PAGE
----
EXALEAD has a form to fill out for sizing recommendations. From the class, I can infer what their recommendations will be, but users should take advantage of this service.
As expected, the indexing and searching can be very IO intensive. The IOPS of the underlying data store must be taken into consideration when sizing. Presumably, slower IOPS can be mitigated with larger RAM but further understanding is needed if this RAM can be best used for filesystem caching or allocating to the application itself. Given the SSD recommendations, disk IO is presumably random and not sequential access. CloudView/OnePart/PLMA is not going to be simply installed on a typical virtualization farm and expected to perform well. The use of dedicated hardware is probably a more realistic expectation for many implementations.
CloudView/OnePart needs 100 consecutive ports per instance (internal ports, though other ports for connectors may require firewall enablement, but not these ports).
Avoid running antivirus (runtime scan) on the datadir folder.
Using consolidation is optional though useful for creating metas (attributes) and arcs (including “virtual object”) and then to merge data from connectors sources.
The CloudView platform is really a toolkit. It has many points of configuration and/or customization, which shows you how useful this tool can be. Users need to understand that it would be dangerous to implement it without having a real understanding of its technical functions. It can be dangerous if not handled carefully by experts.
There are multiple processes in the overall workflow where you can configure or customize the solution to your needs.
Some examples of points of configuration/customization are:
- creating your own connectors and PushAPI plugins
- using Java or Groovy for consolidation
- configuring meshup (UI)
- configuring support widgets developments
- using the scan
- transforming and aggregating around the consolidation
- working with the feeds (feeds the User interface from the build groups (index))
This gives the tool tremendous flexibility though can be dangerous if not used wisely. Configuration of some linguistic and semantics is also possible, but again meant for the experts only.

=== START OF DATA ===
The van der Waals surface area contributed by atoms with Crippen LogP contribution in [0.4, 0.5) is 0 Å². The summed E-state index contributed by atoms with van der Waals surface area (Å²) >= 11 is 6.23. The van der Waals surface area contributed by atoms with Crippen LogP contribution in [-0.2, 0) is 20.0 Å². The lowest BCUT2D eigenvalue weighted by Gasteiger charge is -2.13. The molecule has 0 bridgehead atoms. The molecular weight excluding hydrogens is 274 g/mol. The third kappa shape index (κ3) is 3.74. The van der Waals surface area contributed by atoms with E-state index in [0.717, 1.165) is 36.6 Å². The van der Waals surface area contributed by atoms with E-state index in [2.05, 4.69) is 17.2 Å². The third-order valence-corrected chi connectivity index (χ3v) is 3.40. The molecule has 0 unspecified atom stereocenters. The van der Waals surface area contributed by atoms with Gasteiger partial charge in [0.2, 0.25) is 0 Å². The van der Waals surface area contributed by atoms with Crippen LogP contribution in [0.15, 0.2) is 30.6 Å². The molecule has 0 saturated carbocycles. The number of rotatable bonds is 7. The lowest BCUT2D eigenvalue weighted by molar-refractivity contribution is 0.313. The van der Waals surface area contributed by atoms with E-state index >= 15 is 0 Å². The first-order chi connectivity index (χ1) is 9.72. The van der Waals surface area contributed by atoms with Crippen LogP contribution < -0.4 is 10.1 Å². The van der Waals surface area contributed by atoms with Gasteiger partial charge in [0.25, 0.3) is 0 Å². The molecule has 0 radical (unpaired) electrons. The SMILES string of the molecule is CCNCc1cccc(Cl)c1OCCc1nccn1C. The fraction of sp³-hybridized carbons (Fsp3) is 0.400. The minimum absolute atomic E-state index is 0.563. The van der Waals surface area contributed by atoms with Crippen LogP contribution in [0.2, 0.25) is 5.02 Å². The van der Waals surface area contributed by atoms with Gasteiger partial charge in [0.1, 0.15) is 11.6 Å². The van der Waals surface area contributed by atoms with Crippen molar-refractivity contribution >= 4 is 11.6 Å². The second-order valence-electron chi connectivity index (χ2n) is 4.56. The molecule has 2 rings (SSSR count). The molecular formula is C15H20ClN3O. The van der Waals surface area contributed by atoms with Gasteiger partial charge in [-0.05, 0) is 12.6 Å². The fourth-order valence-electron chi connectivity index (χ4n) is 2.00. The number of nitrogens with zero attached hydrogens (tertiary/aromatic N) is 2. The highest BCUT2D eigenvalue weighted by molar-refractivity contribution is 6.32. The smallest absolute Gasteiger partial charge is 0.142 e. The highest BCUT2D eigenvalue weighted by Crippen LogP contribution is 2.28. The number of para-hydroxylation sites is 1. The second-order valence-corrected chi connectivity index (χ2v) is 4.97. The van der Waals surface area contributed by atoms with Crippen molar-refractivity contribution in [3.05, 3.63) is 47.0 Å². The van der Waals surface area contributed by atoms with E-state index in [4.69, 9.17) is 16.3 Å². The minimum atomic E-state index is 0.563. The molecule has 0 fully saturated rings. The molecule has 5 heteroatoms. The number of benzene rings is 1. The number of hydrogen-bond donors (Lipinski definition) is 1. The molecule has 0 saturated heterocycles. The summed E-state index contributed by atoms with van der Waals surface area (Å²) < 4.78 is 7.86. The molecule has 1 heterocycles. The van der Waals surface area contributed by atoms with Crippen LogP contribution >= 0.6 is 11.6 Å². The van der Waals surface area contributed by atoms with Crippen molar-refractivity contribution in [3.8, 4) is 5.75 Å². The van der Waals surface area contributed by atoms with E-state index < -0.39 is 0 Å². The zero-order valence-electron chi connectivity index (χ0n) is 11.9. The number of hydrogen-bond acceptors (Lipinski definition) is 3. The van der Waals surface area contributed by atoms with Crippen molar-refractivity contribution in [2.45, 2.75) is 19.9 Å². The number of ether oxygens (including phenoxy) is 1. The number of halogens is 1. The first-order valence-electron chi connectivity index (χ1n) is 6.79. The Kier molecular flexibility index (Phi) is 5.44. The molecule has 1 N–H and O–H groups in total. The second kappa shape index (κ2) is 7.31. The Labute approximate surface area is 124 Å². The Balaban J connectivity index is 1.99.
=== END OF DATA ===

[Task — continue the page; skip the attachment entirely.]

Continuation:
Here are my thoughts on the search and index functionality.
Text searching works like it does with most other search engines. Query syntax is similar to that used by Google. It loads data into a data model which it subsequently indexes.
Without an SDK license, the basic data model is locked (i.e., users can’t add fields/classes). However, OnePart does have an “elastic” data model option that can extend the indexing to additional attributes. I am looking for more information about how this elastic data model technically expands the basic data model functionality to make troubleshooting easier.
3D searching is based on a “signature” of the 3D file that is added to the index. OnePart examines and extracts features like holes and surfaces and makes a “signature” for it. The signature is compared to other signatures via the index engine to find similar parts.
The index is stored in a file system hierarchy, not inside a relational database.
What are your experiences with EXALEAD?
I wanted to let the community know my initial thoughts. As I explore more of EXALEAD, I will update my findings.
We are excited to be implementing the EXALEAD solution for our customers. Contact us with your questions or comments about EXALEAD.